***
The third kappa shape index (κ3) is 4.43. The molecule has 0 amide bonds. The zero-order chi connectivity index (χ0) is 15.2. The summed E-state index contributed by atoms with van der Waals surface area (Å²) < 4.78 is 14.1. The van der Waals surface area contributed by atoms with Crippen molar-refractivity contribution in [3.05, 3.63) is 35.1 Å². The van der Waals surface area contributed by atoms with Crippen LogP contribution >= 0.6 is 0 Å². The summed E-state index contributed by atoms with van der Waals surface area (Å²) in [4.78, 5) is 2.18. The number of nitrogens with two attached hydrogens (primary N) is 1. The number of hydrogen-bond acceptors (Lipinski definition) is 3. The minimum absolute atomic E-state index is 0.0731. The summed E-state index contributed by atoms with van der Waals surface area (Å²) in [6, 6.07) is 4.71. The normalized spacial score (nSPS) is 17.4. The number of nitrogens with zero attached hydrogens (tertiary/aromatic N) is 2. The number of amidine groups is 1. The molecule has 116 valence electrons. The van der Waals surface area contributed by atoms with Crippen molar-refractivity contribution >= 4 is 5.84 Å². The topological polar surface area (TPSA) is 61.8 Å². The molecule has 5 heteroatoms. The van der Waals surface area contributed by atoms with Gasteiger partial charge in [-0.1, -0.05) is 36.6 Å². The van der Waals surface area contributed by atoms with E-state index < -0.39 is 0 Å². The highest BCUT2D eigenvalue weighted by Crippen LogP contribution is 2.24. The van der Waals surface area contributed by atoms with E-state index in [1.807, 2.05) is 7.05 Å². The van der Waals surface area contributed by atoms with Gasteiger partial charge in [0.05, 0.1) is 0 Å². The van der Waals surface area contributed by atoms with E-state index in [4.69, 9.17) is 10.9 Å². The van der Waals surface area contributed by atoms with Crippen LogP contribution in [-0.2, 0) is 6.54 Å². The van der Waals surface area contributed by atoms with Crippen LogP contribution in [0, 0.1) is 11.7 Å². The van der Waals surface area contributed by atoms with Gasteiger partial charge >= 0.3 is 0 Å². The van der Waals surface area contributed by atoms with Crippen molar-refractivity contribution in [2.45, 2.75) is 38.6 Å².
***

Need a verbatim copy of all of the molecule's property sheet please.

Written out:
The third kappa shape index (κ3) is 4.43. The molecule has 0 amide bonds. The zero-order chi connectivity index (χ0) is 15.2. The summed E-state index contributed by atoms with van der Waals surface area (Å²) < 4.78 is 14.1. The van der Waals surface area contributed by atoms with Crippen molar-refractivity contribution in [3.05, 3.63) is 35.1 Å². The van der Waals surface area contributed by atoms with Crippen LogP contribution >= 0.6 is 0 Å². The summed E-state index contributed by atoms with van der Waals surface area (Å²) in [4.78, 5) is 2.18. The number of nitrogens with two attached hydrogens (primary N) is 1. The number of hydrogen-bond acceptors (Lipinski definition) is 3. The minimum absolute atomic E-state index is 0.0731. The summed E-state index contributed by atoms with van der Waals surface area (Å²) in [6, 6.07) is 4.71. The normalized spacial score (nSPS) is 17.4. The number of nitrogens with zero attached hydrogens (tertiary/aromatic N) is 2. The number of amidine groups is 1. The molecule has 116 valence electrons. The van der Waals surface area contributed by atoms with Crippen molar-refractivity contribution >= 4 is 5.84 Å². The topological polar surface area (TPSA) is 61.8 Å². The molecule has 5 heteroatoms. The van der Waals surface area contributed by atoms with Gasteiger partial charge in [-0.1, -0.05) is 36.6 Å². The van der Waals surface area contributed by atoms with E-state index < -0.39 is 0 Å². The highest BCUT2D eigenvalue weighted by Crippen LogP contribution is 2.24. The van der Waals surface area contributed by atoms with E-state index in [1.807, 2.05) is 7.05 Å². The van der Waals surface area contributed by atoms with Gasteiger partial charge in [0.05, 0.1) is 0 Å². The van der Waals surface area contributed by atoms with E-state index in [4.69, 9.17) is 10.9 Å². The van der Waals surface area contributed by atoms with Crippen LogP contribution in [-0.2, 0) is 6.54 Å². The van der Waals surface area contributed by atoms with Crippen LogP contribution in [0, 0.1) is 11.7 Å². The van der Waals surface area contributed by atoms with Gasteiger partial charge >= 0.3 is 0 Å². The van der Waals surface area contributed by atoms with Crippen molar-refractivity contribution in [2.45, 2.75) is 38.6 Å².